Use this URL to cite or link to this record in EThOS: http://ethos.bl.uk/OrderDetails.do?uin=uk.bl.ethos.583308
Title: Valued social roles for people with learning disabilities
Author: Taylor, Emma
Awarding Body: Canterbury Christ Church University
Current Institution: Canterbury Christ Church University
Date of Award: 2013
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Abstract:
Social identity theory maintains that individuals define themselves according to their social groups, which in turn impacts self-esteem. Valued social roles are assumed to influence identity and self-concept. Being a trainer represents a valued social role for people with learning disabilities (PLD) and research suggests it impacts identity. However, there is a paucity of empirical literature explicitly exploring this relationship in learning disabled trainers. Using narrative analysis, this study explored how being a trainer impacted the lives and identities of nine PLD. Being a trainer contributed to progression and stability in participants’ lives and they positioned themselves as trainers in different positive roles (e.g. go-getter, helper). This study highlights the value of the trainer role for PLD, suggests a role for clinical psychologists in contributing to the sustainability of training organisations, and highlights a need for further research employing standardised measures, longitudinal and comparative designs.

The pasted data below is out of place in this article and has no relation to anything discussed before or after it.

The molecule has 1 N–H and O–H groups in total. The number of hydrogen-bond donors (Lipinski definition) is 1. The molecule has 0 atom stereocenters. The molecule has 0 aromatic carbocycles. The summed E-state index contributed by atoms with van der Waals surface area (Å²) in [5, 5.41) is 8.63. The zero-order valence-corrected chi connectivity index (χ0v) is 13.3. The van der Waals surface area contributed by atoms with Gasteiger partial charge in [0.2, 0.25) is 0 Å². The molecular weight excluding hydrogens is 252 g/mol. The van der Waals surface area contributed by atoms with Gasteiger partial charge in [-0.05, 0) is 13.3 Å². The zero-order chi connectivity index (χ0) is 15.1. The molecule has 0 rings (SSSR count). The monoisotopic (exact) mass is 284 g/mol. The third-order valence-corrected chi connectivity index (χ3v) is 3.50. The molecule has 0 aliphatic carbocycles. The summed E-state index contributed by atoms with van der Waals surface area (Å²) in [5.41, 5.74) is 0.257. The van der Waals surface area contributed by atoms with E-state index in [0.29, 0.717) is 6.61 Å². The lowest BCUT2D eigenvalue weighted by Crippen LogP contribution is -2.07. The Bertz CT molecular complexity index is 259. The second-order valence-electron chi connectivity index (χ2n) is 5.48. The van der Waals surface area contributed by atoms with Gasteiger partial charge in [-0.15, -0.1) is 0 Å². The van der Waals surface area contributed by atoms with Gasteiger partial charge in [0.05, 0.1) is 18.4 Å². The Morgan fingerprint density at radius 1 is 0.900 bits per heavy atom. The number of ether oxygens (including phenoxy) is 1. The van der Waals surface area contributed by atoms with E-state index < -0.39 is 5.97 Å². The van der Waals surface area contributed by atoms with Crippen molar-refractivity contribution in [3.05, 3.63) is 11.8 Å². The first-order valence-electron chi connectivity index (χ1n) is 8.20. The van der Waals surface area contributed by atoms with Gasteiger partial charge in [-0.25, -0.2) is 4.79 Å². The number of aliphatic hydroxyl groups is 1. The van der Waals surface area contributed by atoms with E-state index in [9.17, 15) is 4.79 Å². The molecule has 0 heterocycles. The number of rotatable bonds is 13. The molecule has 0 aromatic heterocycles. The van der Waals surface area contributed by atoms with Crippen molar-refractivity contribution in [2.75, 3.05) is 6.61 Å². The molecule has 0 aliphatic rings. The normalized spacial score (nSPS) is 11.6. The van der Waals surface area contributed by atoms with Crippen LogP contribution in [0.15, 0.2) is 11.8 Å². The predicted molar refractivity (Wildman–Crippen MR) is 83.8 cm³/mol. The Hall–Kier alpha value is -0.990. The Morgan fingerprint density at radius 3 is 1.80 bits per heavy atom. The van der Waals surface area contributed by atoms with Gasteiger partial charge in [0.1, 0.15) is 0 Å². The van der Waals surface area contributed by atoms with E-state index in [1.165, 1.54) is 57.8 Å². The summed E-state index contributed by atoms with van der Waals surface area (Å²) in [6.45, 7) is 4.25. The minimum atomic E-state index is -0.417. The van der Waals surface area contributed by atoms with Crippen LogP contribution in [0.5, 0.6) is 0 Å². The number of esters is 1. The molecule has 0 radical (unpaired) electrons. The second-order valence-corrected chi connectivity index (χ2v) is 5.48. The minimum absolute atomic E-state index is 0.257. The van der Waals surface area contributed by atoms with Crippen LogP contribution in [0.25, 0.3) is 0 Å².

Supervisor: Not available Sponsor: Not available
Qualification Name: Thesis (D.Clin.Psy.) Qualification Level: Doctoral
EThOS ID: uk.bl.ethos.583308  DOI: Not available
Keywords: BF0697 Differential psychology. Individuality. Self ; HM1001 Social psychology ; HV1551 People with disabilities
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